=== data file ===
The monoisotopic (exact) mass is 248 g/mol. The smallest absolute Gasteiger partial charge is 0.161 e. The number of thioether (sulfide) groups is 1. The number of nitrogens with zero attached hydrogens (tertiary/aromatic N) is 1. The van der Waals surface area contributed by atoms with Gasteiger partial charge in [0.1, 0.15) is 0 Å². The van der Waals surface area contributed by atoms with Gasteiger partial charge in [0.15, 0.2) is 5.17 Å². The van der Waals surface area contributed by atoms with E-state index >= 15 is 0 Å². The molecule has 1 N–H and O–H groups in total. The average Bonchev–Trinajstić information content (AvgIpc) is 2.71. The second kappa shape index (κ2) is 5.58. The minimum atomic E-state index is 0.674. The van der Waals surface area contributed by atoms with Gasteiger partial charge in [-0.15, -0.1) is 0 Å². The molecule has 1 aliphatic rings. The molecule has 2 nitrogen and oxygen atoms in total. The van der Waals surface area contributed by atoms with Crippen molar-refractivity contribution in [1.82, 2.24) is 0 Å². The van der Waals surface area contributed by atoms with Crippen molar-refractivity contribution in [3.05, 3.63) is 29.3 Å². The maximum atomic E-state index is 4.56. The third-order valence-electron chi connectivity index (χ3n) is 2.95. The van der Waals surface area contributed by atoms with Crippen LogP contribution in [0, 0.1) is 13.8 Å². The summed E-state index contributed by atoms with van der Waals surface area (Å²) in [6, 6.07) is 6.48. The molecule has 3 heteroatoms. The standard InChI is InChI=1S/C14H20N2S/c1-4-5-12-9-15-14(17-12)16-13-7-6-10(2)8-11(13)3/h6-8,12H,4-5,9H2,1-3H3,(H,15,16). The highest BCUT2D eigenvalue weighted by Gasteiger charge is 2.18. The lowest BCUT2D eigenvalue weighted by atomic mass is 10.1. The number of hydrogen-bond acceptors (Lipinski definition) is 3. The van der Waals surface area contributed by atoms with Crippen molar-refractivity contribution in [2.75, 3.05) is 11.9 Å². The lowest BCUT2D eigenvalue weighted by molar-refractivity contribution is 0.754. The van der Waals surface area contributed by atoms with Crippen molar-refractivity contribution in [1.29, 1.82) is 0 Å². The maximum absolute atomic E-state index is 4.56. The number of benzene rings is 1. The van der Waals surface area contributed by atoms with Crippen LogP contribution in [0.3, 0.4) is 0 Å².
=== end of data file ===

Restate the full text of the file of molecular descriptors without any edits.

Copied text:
The monoisotopic (exact) mass is 248 g/mol. The smallest absolute Gasteiger partial charge is 0.161 e. The number of thioether (sulfide) groups is 1. The number of nitrogens with zero attached hydrogens (tertiary/aromatic N) is 1. The van der Waals surface area contributed by atoms with Gasteiger partial charge in [0.1, 0.15) is 0 Å². The van der Waals surface area contributed by atoms with Gasteiger partial charge in [0.15, 0.2) is 5.17 Å². The van der Waals surface area contributed by atoms with E-state index >= 15 is 0 Å². The molecule has 1 N–H and O–H groups in total. The average Bonchev–Trinajstić information content (AvgIpc) is 2.71. The second kappa shape index (κ2) is 5.58. The minimum atomic E-state index is 0.674. The van der Waals surface area contributed by atoms with Gasteiger partial charge in [-0.15, -0.1) is 0 Å². The molecule has 1 aliphatic rings. The molecule has 2 nitrogen and oxygen atoms in total. The van der Waals surface area contributed by atoms with Crippen molar-refractivity contribution in [1.82, 2.24) is 0 Å². The van der Waals surface area contributed by atoms with Crippen molar-refractivity contribution in [3.05, 3.63) is 29.3 Å². The maximum atomic E-state index is 4.56. The third-order valence-electron chi connectivity index (χ3n) is 2.95. The van der Waals surface area contributed by atoms with Crippen LogP contribution in [0, 0.1) is 13.8 Å². The summed E-state index contributed by atoms with van der Waals surface area (Å²) in [6, 6.07) is 6.48. The molecule has 3 heteroatoms. The standard InChI is InChI=1S/C14H20N2S/c1-4-5-12-9-15-14(17-12)16-13-7-6-10(2)8-11(13)3/h6-8,12H,4-5,9H2,1-3H3,(H,15,16). The highest BCUT2D eigenvalue weighted by Gasteiger charge is 2.18. The lowest BCUT2D eigenvalue weighted by atomic mass is 10.1. The number of hydrogen-bond acceptors (Lipinski definition) is 3. The van der Waals surface area contributed by atoms with Crippen molar-refractivity contribution in [2.75, 3.05) is 11.9 Å². The lowest BCUT2D eigenvalue weighted by molar-refractivity contribution is 0.754. The van der Waals surface area contributed by atoms with Crippen molar-refractivity contribution in [1.29, 1.82) is 0 Å². The maximum absolute atomic E-state index is 4.56. The number of benzene rings is 1. The van der Waals surface area contributed by atoms with Crippen LogP contribution in [0.3, 0.4) is 0 Å².